The survey found that these graduates typically expect salaries between RM1,800 to RM2,100 (73 percent), but only 54 percent would have their expectations met. Another 35 percent's pay was below RM1,800.
Meanwhile, 37 percent of diploma holders's salaries were lower than RM1,200, "far below their expected salary level" that is typically between RM1,200 and RM1,800 (67 percent of respondents).
The entry point salary level for degree holders has remained stagnant since 1997. It is shocking to note that cost of living has doubled, if not tripled, during the same period. The number of tertiary institutions has grown significantly but we are merely churning out new generations educated poor.
The same report mentioned that respondents needed RM700 to make ends meet. These ends must be really short ones! Rental rates in certain areas in Klang Valley have ballooned to almost RM500 per room per month.
Coupled with cost of transportation, food and basic amenities such as health care and basic household products, it means that those who are earning less than RM1800 a month do not have anything extra for contingency. It is almost unimaginable how those who are earning less than RM1000 are going to survive in the city.
What has gone wrong? There are several reasons:
1. Malaysia's economy continues to compete on cost and not knowledge, ideas and innovation
2. A lot of jobs are being created but quality ones are far too few to accommodate knowledge workers. A lack of appreciation for good ideas, knowledge and soft skills means employers are reluctant to pay any premium for good knowledge workers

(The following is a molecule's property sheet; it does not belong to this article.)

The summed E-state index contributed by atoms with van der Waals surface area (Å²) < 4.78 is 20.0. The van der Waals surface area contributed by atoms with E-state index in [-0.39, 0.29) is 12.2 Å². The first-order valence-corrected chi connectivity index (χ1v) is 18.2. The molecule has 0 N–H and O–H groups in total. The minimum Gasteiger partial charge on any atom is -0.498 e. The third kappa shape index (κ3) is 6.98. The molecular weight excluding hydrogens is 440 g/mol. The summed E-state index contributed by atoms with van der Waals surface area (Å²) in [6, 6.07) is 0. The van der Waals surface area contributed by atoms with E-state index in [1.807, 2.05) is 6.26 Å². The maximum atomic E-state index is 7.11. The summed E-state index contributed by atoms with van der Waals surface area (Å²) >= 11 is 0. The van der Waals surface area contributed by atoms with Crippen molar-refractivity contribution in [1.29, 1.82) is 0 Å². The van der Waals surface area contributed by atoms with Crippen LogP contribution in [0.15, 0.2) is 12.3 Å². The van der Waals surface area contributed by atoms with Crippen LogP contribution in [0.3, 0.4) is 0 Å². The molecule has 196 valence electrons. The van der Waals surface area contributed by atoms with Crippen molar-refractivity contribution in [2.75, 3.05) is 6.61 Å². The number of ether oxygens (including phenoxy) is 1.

3. There is a general sense of inferiority of local graduates to an extend that employers do not rate them highly. Poor English proficiency and communication skills have often being cited as a major setback for local graduates. Both private and public education systems are either too commercially driven or lackluster.
4. Unregulated foreign/migrant workers are the main obstacle for Malaysia to break the low income barrier. I find it both tragic and sad to find front line industries hiring lowly skilled and educated foreign workers to serve clients and customers. The government has to regulate foreign workers before the situation gets any worse. They should study how Taiwan, Japan, South Korea, Hong Kong and Australia regulate foreign workers. There are many examples in the world to help put the interest of local employees above that of foreign workers.
The government has promised to help raise income level to more than USD15,000 by 2015 through its various ETP programmes. Defacto EPU Minister Mustapha Mohamad had merely made a statement but we are still awaiting his plan and strategy to ensure that Malaysia is able to double its income in next 3 years. It takes a miracle to achieve this goal if the government continues to do nothing but just paying lip service to its aim.
A few investors at an investment seminar lamented that Malaysian politicians wake up every morning thinking only about power grab and electoral victory. This is the most damaging observation about our country.
It does not help when one coalition is asking for absolute majority to maintain status quo and the other one is asking for more time to prove themselves. Five years is what a modern electoral democracy can give any government to prove their worth. Not another 50 years, 20 years or 15 years.
The more pertinent question is what will Malaysia become in the next 3-5 years under the prevailing condition?